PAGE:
Injured doctor takes insurer to court over disability payments
A former doctor says his insurance company refuses to pay him disability insurance for the remainder of his life after he sustained debilitating injuries in 2005 that prevented his return to work.
James King filed a lawsuit Sept. 25 in Jefferson County District Court against Provident Life and Accident Insurance Company, Unum Group and Roy Carroll.
King claims he was a doctor who purchased a disability policy with Provident just in case he was unable to return to work. The policy insured King would continue to earn his income in the event he was disabled, according to the complaint.
In 2005, King sustained debilitating injuries and was unable to return to work, the suit states. So, King made a claim under his Provident disability insurance, the complaint says. Because he was under 65 at the time of the accident, King claims he is entitled to disability benefits for the remainder of his life.
Some time later, King attempted to return to work. During this period, Provident suspended all payments to King, even though the company was supposed to pay the difference between the disability policy benefits and King's actual income, according to the complaint.
However, King could not maintain his work schedule because of his disabilities and was again forced to quit working, the suit states.
He demanded disability benefits from Provident, but this time the company refused to pay lifetime benefits and agreed only to pay them until King hit the age of 65, the complaint says.
"Defendants, in a clear attempt to circumvent its contractual obligations and avoid making lifetime payments, alleged that Plaintiff intentionally closed the earlier claim under the Policy and therefore his demand for continuation of payments was, in fact, a new claim for disability benefits," the suit states.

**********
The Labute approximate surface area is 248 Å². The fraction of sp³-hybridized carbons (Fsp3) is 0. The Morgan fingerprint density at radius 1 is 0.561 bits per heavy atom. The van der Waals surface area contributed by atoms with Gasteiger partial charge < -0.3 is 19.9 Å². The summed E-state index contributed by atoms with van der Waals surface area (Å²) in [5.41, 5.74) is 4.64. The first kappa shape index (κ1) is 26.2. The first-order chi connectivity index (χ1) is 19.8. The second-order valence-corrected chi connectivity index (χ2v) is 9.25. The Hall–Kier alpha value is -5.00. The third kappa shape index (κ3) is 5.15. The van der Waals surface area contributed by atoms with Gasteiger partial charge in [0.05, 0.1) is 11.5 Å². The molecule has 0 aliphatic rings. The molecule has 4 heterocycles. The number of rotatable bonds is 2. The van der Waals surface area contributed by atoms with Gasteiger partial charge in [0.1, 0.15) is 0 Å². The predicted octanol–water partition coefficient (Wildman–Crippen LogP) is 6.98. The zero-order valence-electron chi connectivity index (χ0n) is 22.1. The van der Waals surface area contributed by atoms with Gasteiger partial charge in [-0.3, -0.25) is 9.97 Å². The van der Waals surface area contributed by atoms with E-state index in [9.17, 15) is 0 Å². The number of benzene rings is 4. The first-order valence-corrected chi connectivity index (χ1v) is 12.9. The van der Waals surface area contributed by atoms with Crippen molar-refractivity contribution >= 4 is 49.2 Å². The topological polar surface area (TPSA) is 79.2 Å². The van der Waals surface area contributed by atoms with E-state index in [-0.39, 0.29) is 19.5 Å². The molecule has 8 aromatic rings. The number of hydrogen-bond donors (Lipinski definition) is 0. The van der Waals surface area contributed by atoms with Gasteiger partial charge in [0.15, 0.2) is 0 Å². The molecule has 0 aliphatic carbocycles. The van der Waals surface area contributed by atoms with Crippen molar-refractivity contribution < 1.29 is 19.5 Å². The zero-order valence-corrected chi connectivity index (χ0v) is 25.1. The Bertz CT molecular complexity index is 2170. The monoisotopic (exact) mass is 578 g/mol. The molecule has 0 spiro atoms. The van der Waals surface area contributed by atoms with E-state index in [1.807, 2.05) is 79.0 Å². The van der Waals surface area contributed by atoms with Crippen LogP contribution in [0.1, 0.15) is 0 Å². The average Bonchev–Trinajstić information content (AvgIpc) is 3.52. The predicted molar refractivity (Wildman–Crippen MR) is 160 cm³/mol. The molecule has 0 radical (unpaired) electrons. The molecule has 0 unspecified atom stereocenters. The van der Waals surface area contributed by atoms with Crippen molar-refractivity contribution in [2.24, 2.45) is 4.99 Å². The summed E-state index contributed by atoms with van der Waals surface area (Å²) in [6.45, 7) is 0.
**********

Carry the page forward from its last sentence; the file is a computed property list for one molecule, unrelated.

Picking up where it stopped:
"The distinction is that the 'first' claim clearly entitles Plaintiff to lifetime Policy benefits. Defendants assert that the 'second' claim does not entitle Plaintiff to lifetime benefits, but instead only entitles Plaintiff to benefits through his 65th birthday."
Provident hired Carroll to make visits to King's home to explain the policy process and to discuss coverage issues, King claims. In addition, Carroll was hired to adjust the policy, according to the complaint.
King alleges breach of contract, unfair settlement practices, noncompliance with the Texas Insurance Code in prompt payment of claims and breach of duty in good faith and fair dealing against Provident and Unum.
His allegations against Carroll include unfair settlement practices. Allegations common against all defendants include fraud and conspiracy to commit fraud.
King is seeking actual, treble, punitive and exemplary damages, plus attorney's fees, costs, pre- and post-judgment interest and other relief to which he may be entitled.
J. Steve Mostyn of The Mostyn Law Firm in Houston will be representing him.
The case has been assigned to Judge Milton Shuffield, 136th District Court.
Jefferson County District Court case number: D184-995.